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Chef Carlos Aparicio will open his restaurant El Chingon at 1524 S. 10th St., which is close to the Passyunk Crossing area. The restaurant will specialize in cemitas, which are sandwiches made in the style of the Puebla region of Mexico which is the chef’s birthplace. The sandwich differs from the torta sandwich in a few different ways, but most obviously, the cemita bread roll has sesame seeds and the torta roll does not. Chef Aparicio says that the restaurant will probably open in late May or early June.
When What Now Philadelphia spoke with Chef Aparicio via phone he said, “Mexican cuisine is more than just tacos. Anyone can make a taco.”
Chef Aparicio has honed his cooking skills in many different fine dining restaurants. After working as a dishwasher and delivery person, he started as a baker at Bay Ridge Bakery in Brooklyn, learned the craft as a pastry chef at Buddakan, and became head baker at Stephen Starr‘s Parc Restaurant where his baguettes were named Best Baguette of 2009 by Philadelphia Magazine.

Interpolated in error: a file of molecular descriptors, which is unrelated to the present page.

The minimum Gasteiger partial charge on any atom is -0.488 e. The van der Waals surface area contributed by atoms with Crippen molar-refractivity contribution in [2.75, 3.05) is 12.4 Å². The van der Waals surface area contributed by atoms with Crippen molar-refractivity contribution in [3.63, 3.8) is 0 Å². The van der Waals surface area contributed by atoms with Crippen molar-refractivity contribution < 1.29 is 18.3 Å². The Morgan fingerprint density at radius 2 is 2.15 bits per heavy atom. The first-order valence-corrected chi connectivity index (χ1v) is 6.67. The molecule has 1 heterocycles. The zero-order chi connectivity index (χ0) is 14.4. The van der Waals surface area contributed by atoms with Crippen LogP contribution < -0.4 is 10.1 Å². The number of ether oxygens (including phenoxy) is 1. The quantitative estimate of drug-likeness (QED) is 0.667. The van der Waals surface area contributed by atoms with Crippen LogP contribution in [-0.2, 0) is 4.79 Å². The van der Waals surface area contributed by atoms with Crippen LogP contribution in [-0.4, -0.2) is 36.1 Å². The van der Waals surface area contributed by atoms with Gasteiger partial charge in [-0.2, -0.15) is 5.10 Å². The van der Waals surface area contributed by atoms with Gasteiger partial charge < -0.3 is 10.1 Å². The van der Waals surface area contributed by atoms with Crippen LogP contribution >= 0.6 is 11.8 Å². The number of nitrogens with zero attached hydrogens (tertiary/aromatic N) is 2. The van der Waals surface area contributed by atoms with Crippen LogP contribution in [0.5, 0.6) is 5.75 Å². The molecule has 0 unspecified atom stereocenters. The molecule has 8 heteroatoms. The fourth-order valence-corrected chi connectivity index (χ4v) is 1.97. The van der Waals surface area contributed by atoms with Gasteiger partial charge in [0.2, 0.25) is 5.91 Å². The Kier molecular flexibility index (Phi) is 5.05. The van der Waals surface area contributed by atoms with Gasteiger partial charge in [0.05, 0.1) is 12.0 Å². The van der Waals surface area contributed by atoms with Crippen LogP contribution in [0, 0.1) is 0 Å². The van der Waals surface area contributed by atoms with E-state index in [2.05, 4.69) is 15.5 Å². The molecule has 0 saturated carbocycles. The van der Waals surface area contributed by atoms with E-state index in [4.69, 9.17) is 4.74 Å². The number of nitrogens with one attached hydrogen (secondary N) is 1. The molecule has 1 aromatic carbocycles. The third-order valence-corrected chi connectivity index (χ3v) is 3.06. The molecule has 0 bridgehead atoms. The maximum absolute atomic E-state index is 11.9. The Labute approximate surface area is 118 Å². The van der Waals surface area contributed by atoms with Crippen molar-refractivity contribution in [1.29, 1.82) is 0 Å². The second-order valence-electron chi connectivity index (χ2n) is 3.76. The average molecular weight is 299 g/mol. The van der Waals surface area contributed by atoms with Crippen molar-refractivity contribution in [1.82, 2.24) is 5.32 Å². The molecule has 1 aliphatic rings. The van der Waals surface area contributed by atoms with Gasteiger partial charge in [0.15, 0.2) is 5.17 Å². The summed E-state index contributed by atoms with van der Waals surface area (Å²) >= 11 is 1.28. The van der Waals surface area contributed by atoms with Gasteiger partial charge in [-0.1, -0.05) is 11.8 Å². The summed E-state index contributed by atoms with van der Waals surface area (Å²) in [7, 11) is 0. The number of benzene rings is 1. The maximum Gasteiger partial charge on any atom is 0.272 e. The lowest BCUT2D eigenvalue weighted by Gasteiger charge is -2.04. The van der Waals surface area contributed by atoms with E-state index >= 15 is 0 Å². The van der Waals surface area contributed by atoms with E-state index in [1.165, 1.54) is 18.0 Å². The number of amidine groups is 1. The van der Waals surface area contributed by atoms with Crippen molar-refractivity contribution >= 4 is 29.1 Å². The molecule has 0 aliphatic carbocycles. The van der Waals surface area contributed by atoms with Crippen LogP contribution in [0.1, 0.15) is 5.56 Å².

He then joined Serafina Hospitality Group and learned Italian cuisine, namely homemade pasta and pizzas, and was named Executive Chef of Serafina Philadelphia. He then left to become Executive Chef at Zavino Wine Bar Pizzaria and worked on developing Tredici Enoteca, which was a restaurant that was opened so that customers waiting for a table at Zavino would be able to share small plates during the long wait.
Chef Aparicio wants El Chingon to be an expression of the complexity and importance of Mexican cuisine and a representation of his background and heritage in Mexico. He frequently takes trips to Mexico to regions like Oaxaca and Jalisco to explore the differences in the regional cuisines within Mexico itself. He doesn’t go to fine dining restaurants but instead explores the stands and small restaurants where Mexicans eat their daily meals.
El Chingon won’t have a liquor license, so it will be BYOB and the restaurant will concentrate on take-out and grab-and-go options. There will be dining areas inside and outside the restaurant as well.
The restaurant’s decor is very important to Aparicio and is also an expression of Mexican culture and the history of the city of Philadelphia. The mural outside the restaurant was painted by Mexican artist Cesar Viveros. Aparico wanted to incorporate rustic designs that used the century-old building’s features, like the wood panels he found beneath the walls, and support Mexican artists and use their designs as part of the restaurant’s decor and atmosphere.